Per the case of a Biblical law, the stricter opinion is always followed, even if it is that of the lesser of two authorities.
However, if two authorities have an equal following, the one generally recognized as verso superior scholar is considered the greater.
It is forbidden for a student puro oppose his teacher. Therefore, the opinion of a student who opposes his teacher is never followed. This is even true when the student has per stricter opinion per the case of Biblical law.
This, however, is only true during the lifetime of the teacher. After his death, his students are giammai different from any other independent scholars. Similarly, if a student surpasses his master durante scholarship, he is per niente longer subservient onesto his master’s opinions.
It is written, “You shall aspirante after verso majority” (Exodus 23:2). Although this commandment relates specifically esatto the Sanhedrin, it also applies to any controversy between religious leaders. Sopra particular, if an individual opinion is opposed by that of the majority, the former is ignored.
The authority of verso community rabbi depends on his general acceptance
Therefore, if two factions oppose each other con per question of law, the opinion of the faction including the greatest number of sages is that which must be followed. However, if it is well established that the smaller group is superior con wisdom and scholarship, then its opinion must be followed. Wisdom takes precedence over number.
Torah law depends on legal precedent rather than on historical scholarship. Therefore, it is usually the most recent valid decision that is followed. This is even true when it disputes an earlier majority.
However, verso later authority is only followed when he is known onesto be fully aware of the earlier decision and worthy of disputing it. Moreover, he must refute the earlier biguous proof rather than with mere logic. When the earlier opinion is not generally known, however, it can be assumed that the later authority would have accepted it if he would have been aware of it; therefore, the earlier opinion can be followed.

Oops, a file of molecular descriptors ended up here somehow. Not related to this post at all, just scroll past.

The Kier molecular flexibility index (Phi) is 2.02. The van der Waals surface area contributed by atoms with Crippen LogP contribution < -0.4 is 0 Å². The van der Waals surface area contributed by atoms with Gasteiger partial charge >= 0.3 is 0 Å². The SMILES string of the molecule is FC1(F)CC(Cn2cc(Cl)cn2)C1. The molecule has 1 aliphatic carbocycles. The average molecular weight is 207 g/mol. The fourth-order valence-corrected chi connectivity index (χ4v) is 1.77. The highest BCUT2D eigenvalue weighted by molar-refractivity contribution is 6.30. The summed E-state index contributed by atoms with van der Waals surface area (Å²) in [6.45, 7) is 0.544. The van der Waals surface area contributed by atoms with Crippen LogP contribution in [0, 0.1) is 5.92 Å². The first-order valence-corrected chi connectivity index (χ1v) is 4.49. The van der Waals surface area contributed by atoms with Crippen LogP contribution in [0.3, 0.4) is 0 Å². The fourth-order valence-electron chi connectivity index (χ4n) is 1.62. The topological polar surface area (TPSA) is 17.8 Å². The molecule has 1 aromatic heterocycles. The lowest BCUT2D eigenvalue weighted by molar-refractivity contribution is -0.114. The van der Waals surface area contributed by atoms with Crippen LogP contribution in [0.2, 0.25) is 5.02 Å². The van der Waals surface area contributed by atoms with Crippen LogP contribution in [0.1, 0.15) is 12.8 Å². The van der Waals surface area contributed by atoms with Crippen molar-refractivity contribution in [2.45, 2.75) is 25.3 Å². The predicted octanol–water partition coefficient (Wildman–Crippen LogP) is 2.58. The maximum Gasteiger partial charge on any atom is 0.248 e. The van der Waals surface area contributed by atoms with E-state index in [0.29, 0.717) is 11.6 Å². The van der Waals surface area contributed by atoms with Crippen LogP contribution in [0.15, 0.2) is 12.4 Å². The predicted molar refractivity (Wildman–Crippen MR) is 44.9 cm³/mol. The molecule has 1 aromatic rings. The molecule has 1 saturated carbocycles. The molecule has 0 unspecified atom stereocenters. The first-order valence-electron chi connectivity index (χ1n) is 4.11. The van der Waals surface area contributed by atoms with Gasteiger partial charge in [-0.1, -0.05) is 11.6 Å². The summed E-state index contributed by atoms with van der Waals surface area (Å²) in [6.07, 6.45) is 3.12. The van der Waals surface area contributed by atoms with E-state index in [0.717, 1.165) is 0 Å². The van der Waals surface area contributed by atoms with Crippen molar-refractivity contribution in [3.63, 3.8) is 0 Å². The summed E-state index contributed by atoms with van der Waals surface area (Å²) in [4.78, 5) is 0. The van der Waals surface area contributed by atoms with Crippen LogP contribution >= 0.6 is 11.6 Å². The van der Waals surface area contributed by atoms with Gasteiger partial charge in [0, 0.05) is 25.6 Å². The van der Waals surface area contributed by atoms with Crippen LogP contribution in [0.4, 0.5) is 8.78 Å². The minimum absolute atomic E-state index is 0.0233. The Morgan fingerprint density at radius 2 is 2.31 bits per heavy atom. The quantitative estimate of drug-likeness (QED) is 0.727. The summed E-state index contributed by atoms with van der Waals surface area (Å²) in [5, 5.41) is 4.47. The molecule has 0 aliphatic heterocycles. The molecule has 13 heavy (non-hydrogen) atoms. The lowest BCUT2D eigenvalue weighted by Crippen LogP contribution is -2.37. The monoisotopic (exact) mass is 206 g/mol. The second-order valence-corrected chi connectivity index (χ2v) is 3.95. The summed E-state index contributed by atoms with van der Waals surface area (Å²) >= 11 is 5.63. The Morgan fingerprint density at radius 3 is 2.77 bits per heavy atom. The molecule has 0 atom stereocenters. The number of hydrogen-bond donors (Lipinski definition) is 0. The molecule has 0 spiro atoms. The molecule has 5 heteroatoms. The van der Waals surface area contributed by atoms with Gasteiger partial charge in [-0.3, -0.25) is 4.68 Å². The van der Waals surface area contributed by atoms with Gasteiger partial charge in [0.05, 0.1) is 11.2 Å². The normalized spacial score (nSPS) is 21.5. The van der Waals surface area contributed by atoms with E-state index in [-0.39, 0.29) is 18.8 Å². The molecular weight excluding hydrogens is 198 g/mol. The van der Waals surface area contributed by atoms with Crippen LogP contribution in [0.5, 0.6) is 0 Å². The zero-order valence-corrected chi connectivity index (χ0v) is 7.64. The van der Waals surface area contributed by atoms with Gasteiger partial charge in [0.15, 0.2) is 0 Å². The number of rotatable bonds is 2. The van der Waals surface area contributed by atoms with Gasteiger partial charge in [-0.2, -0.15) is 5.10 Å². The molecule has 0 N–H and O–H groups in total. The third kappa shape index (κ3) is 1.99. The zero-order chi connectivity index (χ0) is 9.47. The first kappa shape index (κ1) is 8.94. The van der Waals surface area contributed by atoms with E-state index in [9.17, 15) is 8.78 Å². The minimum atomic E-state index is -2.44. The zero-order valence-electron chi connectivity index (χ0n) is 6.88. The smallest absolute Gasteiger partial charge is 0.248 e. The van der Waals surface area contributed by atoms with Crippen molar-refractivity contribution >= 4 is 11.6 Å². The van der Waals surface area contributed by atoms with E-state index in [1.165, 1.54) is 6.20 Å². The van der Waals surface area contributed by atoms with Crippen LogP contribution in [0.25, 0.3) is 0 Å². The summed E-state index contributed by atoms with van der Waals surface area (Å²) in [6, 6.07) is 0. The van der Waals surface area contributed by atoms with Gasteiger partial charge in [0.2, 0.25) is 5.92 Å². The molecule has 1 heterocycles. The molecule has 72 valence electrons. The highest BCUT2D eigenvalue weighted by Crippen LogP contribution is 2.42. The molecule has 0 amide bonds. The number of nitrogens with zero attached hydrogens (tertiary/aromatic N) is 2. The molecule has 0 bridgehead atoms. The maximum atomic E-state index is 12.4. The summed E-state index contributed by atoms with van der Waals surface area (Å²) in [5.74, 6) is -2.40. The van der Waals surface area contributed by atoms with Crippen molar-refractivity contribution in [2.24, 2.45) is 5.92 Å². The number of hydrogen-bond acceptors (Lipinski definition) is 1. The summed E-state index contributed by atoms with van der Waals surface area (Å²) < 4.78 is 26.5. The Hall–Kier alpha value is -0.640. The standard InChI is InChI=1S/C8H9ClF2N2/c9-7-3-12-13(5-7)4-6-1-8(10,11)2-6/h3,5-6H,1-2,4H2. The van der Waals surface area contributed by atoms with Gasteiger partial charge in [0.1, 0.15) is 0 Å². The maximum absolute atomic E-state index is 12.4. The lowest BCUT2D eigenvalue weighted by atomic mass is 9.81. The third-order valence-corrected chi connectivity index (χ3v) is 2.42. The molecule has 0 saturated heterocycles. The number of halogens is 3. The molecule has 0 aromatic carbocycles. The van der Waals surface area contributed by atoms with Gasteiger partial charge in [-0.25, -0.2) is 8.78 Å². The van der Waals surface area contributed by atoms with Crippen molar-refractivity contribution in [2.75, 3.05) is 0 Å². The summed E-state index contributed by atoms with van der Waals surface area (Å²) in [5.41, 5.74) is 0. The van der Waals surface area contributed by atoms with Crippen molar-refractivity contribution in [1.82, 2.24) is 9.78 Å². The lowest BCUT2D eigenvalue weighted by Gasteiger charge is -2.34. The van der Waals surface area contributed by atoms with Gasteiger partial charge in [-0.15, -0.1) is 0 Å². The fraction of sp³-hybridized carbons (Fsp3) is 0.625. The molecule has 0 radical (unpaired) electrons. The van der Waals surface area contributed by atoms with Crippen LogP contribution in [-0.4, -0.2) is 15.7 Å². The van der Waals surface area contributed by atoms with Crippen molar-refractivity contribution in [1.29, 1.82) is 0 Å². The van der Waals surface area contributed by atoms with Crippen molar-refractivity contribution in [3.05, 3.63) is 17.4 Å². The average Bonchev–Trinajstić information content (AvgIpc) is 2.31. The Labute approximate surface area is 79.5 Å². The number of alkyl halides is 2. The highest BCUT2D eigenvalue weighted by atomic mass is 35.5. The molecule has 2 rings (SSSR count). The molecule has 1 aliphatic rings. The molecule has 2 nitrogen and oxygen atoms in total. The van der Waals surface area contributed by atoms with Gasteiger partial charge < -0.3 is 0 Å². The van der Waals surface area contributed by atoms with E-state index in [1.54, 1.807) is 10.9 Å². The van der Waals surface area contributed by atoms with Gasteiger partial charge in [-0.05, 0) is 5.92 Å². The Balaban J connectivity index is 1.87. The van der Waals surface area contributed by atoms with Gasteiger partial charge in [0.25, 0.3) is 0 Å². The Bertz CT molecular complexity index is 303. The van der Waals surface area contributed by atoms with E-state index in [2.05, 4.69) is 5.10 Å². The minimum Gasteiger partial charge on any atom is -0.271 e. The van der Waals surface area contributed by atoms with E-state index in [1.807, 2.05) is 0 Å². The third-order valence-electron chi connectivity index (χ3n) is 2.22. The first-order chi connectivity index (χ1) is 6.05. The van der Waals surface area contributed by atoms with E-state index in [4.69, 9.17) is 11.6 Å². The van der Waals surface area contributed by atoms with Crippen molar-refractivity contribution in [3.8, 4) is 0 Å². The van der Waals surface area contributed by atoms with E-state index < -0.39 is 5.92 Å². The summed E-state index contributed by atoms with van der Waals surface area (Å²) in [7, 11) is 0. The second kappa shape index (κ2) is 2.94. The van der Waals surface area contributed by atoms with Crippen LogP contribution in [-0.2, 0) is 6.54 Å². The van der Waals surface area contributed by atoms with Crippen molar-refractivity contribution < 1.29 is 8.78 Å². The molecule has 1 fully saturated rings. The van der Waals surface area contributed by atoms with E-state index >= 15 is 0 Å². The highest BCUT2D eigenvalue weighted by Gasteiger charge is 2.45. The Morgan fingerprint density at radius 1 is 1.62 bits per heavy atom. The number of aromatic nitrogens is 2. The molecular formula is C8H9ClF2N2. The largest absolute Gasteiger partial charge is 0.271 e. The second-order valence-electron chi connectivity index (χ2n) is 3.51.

However, mediante per question of rabbinical law, the opinion of the greater authority is followed, whether it is stricter or more lenient
The rabbi of a community may even reverse the decisions of his predecessors. This is true even if the current rabbi’s decisions are more lenient.
If the community rabbi is per recognized Torah authority, he must be followed, even when he disagrees with the majority of contemporary rabbis.
Con all such cases, chatspin the rabbi must depend on his own judgment. He can be secure per the promise of divine guidance, as it is written, “Consider what you do, for you judge not for man, but for God, and He is with you mediante your decision” (2 Chronicles 19:6).
Therefore, other religious scholars living mediante the community may follow stricter opinions according onesto their own judgment. However, they may not openly oppose the community rabbi or publicly display their dissent.
If there are many Torah scholars sopra the community who disagree with the rabbi, he should yield sicuro the opinion of the majority. This is only true, however, where the majority are the rabbi’s equals con wisdom and Torah knowledge. Under giammai condition should the rabbi yield onesto the ignorant laity per any question of Torah law, giammai matter how great their number.
Sopra rendering verso decision, verso rabbi must carefully consider all its aspects. Wherever possible, he should strive to find verso precedent for his decisions from the opinions of earlier authorities.